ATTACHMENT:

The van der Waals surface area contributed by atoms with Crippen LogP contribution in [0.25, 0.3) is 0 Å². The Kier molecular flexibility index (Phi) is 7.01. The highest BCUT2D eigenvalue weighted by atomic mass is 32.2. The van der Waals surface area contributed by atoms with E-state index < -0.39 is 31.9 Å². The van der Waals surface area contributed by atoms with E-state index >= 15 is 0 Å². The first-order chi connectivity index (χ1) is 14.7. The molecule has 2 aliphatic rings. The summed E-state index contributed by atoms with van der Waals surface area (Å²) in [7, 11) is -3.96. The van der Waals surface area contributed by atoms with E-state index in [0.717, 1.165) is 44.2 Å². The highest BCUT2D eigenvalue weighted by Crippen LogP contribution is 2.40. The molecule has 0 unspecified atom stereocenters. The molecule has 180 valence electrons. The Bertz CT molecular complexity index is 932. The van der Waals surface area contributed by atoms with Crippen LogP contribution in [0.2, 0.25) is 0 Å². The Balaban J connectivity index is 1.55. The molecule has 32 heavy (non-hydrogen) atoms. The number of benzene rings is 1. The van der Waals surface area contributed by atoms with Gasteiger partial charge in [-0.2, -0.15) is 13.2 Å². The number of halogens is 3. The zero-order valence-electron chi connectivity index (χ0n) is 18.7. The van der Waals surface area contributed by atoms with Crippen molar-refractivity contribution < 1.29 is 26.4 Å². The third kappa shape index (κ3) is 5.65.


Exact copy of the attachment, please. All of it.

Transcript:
The van der Waals surface area contributed by atoms with Crippen LogP contribution in [0.25, 0.3) is 0 Å². The Kier molecular flexibility index (Phi) is 7.01. The highest BCUT2D eigenvalue weighted by atomic mass is 32.2. The van der Waals surface area contributed by atoms with E-state index < -0.39 is 31.9 Å². The van der Waals surface area contributed by atoms with E-state index >= 15 is 0 Å². The first-order chi connectivity index (χ1) is 14.7. The molecule has 2 aliphatic rings. The summed E-state index contributed by atoms with van der Waals surface area (Å²) in [7, 11) is -3.96. The van der Waals surface area contributed by atoms with E-state index in [0.717, 1.165) is 44.2 Å². The highest BCUT2D eigenvalue weighted by Crippen LogP contribution is 2.40. The molecule has 0 unspecified atom stereocenters. The molecule has 180 valence electrons. The Bertz CT molecular complexity index is 932. The van der Waals surface area contributed by atoms with Crippen LogP contribution in [0.2, 0.25) is 0 Å². The Balaban J connectivity index is 1.55. The molecule has 32 heavy (non-hydrogen) atoms. The number of benzene rings is 1. The van der Waals surface area contributed by atoms with Gasteiger partial charge in [-0.2, -0.15) is 13.2 Å². The number of halogens is 3. The zero-order valence-electron chi connectivity index (χ0n) is 18.7. The van der Waals surface area contributed by atoms with Crippen molar-refractivity contribution < 1.29 is 26.4 Å². The third kappa shape index (κ3) is 5.65.